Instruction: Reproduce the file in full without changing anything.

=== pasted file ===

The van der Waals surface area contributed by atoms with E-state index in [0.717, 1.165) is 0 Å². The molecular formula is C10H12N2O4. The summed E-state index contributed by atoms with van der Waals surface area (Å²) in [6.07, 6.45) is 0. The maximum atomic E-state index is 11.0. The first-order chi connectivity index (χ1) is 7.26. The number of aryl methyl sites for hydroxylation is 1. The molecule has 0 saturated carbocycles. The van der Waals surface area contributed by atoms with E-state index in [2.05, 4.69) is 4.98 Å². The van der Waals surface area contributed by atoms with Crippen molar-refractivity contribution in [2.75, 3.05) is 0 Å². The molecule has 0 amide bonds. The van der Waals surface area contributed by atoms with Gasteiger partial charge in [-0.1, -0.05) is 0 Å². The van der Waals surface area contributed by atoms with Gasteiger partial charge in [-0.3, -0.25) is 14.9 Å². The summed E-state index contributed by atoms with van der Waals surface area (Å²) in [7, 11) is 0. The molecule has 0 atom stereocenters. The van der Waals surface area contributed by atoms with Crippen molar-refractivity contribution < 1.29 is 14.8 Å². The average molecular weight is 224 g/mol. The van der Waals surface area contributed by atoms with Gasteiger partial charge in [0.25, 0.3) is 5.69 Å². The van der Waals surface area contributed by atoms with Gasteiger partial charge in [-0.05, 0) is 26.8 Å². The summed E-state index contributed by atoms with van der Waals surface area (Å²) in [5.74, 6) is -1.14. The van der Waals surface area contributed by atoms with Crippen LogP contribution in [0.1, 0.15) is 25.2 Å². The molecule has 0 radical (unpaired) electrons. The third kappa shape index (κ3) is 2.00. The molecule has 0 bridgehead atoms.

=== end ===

The van der Waals surface area contributed by atoms with E-state index in [0.717, 1.165) is 0 Å². The molecular formula is C10H12N2O4. The summed E-state index contributed by atoms with van der Waals surface area (Å²) in [6.07, 6.45) is 0. The maximum atomic E-state index is 11.0. The first-order chi connectivity index (χ1) is 7.26. The number of aryl methyl sites for hydroxylation is 1. The molecule has 0 saturated carbocycles. The van der Waals surface area contributed by atoms with E-state index in [2.05, 4.69) is 4.98 Å². The van der Waals surface area contributed by atoms with Crippen molar-refractivity contribution in [2.75, 3.05) is 0 Å². The molecule has 0 amide bonds. The van der Waals surface area contributed by atoms with Gasteiger partial charge in [-0.1, -0.05) is 0 Å². The van der Waals surface area contributed by atoms with Gasteiger partial charge in [-0.3, -0.25) is 14.9 Å². The summed E-state index contributed by atoms with van der Waals surface area (Å²) in [7, 11) is 0. The molecule has 0 atom stereocenters. The van der Waals surface area contributed by atoms with Crippen molar-refractivity contribution < 1.29 is 14.8 Å². The average molecular weight is 224 g/mol. The van der Waals surface area contributed by atoms with Gasteiger partial charge in [0.25, 0.3) is 5.69 Å². The van der Waals surface area contributed by atoms with Gasteiger partial charge in [-0.05, 0) is 26.8 Å². The summed E-state index contributed by atoms with van der Waals surface area (Å²) in [5.74, 6) is -1.14. The van der Waals surface area contributed by atoms with Crippen LogP contribution in [0.1, 0.15) is 25.2 Å². The molecule has 0 radical (unpaired) electrons. The third kappa shape index (κ3) is 2.00. The molecule has 0 bridgehead atoms.